“US teen and young adult suicide rates are the highest on record”
This article in Vox magazine has been written by Brian Resnick, albeit mainly within a North American context. It begins:
“Here are some numbers we need to reckon with: the number of suicide deaths in people ages 15 to 24, over 36 years in the United States. …
As you can see in this chart, after a steep drop in the late 1990s, the number of suicide deaths among young people (as measured in deaths per 100,000 people) began climbing around 2010 before reaching a new high in 2017, according to the Centers for Disease Control and Prevention. The trend even holds for even those aged 10-to-14; the CDC finds suicide rates tripled among this group over the decade.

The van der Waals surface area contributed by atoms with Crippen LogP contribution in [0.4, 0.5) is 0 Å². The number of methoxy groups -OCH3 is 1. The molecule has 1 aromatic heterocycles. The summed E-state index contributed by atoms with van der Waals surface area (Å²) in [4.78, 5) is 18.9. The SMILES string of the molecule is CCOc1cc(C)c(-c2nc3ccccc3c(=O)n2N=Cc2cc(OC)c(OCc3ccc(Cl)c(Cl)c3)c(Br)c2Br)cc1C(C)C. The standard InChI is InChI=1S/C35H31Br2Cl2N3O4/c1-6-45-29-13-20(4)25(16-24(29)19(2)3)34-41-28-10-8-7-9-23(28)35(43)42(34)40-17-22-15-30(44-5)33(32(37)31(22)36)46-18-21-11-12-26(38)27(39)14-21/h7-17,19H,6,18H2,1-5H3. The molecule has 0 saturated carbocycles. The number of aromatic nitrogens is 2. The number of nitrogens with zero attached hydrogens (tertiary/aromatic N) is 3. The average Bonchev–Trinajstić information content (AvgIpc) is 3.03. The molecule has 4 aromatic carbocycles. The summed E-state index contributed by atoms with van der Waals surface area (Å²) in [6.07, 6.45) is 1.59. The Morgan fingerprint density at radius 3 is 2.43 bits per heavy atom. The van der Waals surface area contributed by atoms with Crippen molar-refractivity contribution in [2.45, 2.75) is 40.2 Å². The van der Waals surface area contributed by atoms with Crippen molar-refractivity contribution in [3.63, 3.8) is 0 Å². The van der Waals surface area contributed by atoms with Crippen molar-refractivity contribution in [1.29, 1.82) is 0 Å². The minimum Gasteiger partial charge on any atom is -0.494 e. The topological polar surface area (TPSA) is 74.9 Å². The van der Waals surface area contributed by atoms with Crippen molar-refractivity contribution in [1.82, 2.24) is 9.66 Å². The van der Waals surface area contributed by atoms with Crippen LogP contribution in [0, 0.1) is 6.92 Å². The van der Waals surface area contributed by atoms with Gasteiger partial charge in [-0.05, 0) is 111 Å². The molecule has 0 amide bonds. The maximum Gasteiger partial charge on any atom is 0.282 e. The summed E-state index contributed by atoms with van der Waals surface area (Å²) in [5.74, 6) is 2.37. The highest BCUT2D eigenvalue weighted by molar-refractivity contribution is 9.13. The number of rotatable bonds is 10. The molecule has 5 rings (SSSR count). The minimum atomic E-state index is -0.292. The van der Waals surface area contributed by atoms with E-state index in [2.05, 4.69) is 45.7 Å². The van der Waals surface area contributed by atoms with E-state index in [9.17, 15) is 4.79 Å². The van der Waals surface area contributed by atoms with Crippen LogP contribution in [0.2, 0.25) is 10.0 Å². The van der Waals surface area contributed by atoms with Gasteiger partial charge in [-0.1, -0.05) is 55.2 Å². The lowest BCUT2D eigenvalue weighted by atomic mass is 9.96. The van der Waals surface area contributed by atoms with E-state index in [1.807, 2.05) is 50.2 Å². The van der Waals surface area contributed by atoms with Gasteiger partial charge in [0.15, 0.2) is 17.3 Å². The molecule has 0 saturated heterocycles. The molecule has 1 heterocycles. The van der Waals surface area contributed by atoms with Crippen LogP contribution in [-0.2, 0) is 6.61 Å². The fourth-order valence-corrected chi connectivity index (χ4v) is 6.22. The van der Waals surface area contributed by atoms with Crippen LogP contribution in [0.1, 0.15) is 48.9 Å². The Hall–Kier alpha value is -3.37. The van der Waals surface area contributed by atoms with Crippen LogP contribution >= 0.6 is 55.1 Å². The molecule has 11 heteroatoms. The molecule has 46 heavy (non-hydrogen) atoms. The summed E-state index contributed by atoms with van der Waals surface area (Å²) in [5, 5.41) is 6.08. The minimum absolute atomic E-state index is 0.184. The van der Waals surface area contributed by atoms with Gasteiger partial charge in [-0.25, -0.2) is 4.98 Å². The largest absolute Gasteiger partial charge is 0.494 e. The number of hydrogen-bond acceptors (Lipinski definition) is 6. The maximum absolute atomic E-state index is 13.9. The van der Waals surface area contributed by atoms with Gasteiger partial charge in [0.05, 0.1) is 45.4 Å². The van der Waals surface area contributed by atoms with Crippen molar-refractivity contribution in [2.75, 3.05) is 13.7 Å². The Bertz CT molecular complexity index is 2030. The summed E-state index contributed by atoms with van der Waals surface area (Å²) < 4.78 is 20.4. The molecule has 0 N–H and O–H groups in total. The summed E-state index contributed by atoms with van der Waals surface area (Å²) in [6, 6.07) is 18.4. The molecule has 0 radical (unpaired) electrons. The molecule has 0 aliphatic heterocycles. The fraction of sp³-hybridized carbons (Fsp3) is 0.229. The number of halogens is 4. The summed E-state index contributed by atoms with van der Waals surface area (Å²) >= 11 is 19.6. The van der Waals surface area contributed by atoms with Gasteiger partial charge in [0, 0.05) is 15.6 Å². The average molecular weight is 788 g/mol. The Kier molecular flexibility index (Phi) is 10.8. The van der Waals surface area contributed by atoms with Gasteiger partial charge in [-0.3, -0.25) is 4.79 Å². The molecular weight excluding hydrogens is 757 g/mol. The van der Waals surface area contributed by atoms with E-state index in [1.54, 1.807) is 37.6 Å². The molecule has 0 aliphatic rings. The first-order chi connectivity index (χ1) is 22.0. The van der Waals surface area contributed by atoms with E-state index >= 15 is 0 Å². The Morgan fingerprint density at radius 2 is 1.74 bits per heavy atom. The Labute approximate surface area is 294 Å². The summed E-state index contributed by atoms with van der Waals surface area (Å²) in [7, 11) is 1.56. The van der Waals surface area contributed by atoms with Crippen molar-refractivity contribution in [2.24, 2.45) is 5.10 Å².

Suicide rates lately have been increasing in all age groups in America, in almost every state. But the epidemic of youth suicide is particularly stymying, even for experts who study it.
There are plenty of hypotheses about what’s driving it floating around. They include the changing way teens interact with each other in digital spaces, economic stress and fallout from the 2008 recession, increasing social isolation, suicide contagion, and the fact that teens can more easily look up suicide methods online.
Two other enormous public health issues of our time are at play too. Children of opioid users appear to be more at risk for suicide. Same goes for young people who live in a house with a gun.
But the bottom line is that no one really knows why. That doesn’t mean more suicides can’t be prevented, however … ”
You can read more from here.